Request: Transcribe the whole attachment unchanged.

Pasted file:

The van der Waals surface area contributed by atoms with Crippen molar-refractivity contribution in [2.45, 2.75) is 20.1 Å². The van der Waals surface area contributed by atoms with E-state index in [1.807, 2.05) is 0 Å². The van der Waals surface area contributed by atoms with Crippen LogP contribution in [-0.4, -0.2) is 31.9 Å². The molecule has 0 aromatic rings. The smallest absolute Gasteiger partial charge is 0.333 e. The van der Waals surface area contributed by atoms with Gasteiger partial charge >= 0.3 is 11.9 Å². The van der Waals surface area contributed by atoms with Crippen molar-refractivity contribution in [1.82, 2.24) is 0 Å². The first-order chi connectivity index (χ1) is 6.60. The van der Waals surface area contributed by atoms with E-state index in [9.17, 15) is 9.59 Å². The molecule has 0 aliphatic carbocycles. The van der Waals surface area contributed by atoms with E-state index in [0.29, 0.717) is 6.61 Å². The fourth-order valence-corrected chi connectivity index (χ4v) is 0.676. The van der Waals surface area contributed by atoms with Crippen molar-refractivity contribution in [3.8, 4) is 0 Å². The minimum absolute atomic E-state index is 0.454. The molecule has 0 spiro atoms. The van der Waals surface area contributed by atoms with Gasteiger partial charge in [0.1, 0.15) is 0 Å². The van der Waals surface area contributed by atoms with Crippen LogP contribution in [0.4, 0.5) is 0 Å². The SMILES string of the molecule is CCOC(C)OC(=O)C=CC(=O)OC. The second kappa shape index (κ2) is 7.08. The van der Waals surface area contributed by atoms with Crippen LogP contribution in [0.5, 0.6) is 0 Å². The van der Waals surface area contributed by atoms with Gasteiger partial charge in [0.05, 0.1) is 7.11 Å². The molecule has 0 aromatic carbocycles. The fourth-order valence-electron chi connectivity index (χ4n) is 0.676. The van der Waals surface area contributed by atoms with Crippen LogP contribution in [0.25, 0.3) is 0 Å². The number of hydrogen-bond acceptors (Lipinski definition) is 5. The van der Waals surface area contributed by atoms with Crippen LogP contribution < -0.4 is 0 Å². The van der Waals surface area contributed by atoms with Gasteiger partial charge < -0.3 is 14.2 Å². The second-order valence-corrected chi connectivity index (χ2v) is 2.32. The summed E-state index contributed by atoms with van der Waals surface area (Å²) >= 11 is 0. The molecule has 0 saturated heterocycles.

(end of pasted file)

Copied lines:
The van der Waals surface area contributed by atoms with Crippen molar-refractivity contribution in [2.45, 2.75) is 20.1 Å². The van der Waals surface area contributed by atoms with E-state index in [1.807, 2.05) is 0 Å². The van der Waals surface area contributed by atoms with Crippen LogP contribution in [-0.4, -0.2) is 31.9 Å². The molecule has 0 aromatic rings. The smallest absolute Gasteiger partial charge is 0.333 e. The van der Waals surface area contributed by atoms with Gasteiger partial charge >= 0.3 is 11.9 Å². The van der Waals surface area contributed by atoms with Crippen molar-refractivity contribution in [1.82, 2.24) is 0 Å². The first-order chi connectivity index (χ1) is 6.60. The van der Waals surface area contributed by atoms with E-state index in [9.17, 15) is 9.59 Å². The molecule has 0 aliphatic carbocycles. The van der Waals surface area contributed by atoms with E-state index in [0.29, 0.717) is 6.61 Å². The fourth-order valence-corrected chi connectivity index (χ4v) is 0.676. The van der Waals surface area contributed by atoms with Crippen molar-refractivity contribution in [3.8, 4) is 0 Å². The minimum absolute atomic E-state index is 0.454. The molecule has 0 spiro atoms. The van der Waals surface area contributed by atoms with Gasteiger partial charge in [0.1, 0.15) is 0 Å². The van der Waals surface area contributed by atoms with Crippen LogP contribution in [0.4, 0.5) is 0 Å². The SMILES string of the molecule is CCOC(C)OC(=O)C=CC(=O)OC. The second kappa shape index (κ2) is 7.08. The van der Waals surface area contributed by atoms with Crippen LogP contribution in [0.5, 0.6) is 0 Å². The van der Waals surface area contributed by atoms with Gasteiger partial charge in [0.05, 0.1) is 7.11 Å². The molecule has 0 aromatic carbocycles. The fourth-order valence-electron chi connectivity index (χ4n) is 0.676. The van der Waals surface area contributed by atoms with Crippen LogP contribution in [0.25, 0.3) is 0 Å². The number of hydrogen-bond acceptors (Lipinski definition) is 5. The van der Waals surface area contributed by atoms with Crippen LogP contribution < -0.4 is 0 Å². The van der Waals surface area contributed by atoms with Gasteiger partial charge < -0.3 is 14.2 Å². The second-order valence-corrected chi connectivity index (χ2v) is 2.32. The summed E-state index contributed by atoms with van der Waals surface area (Å²) >= 11 is 0. The molecule has 0 saturated heterocycles.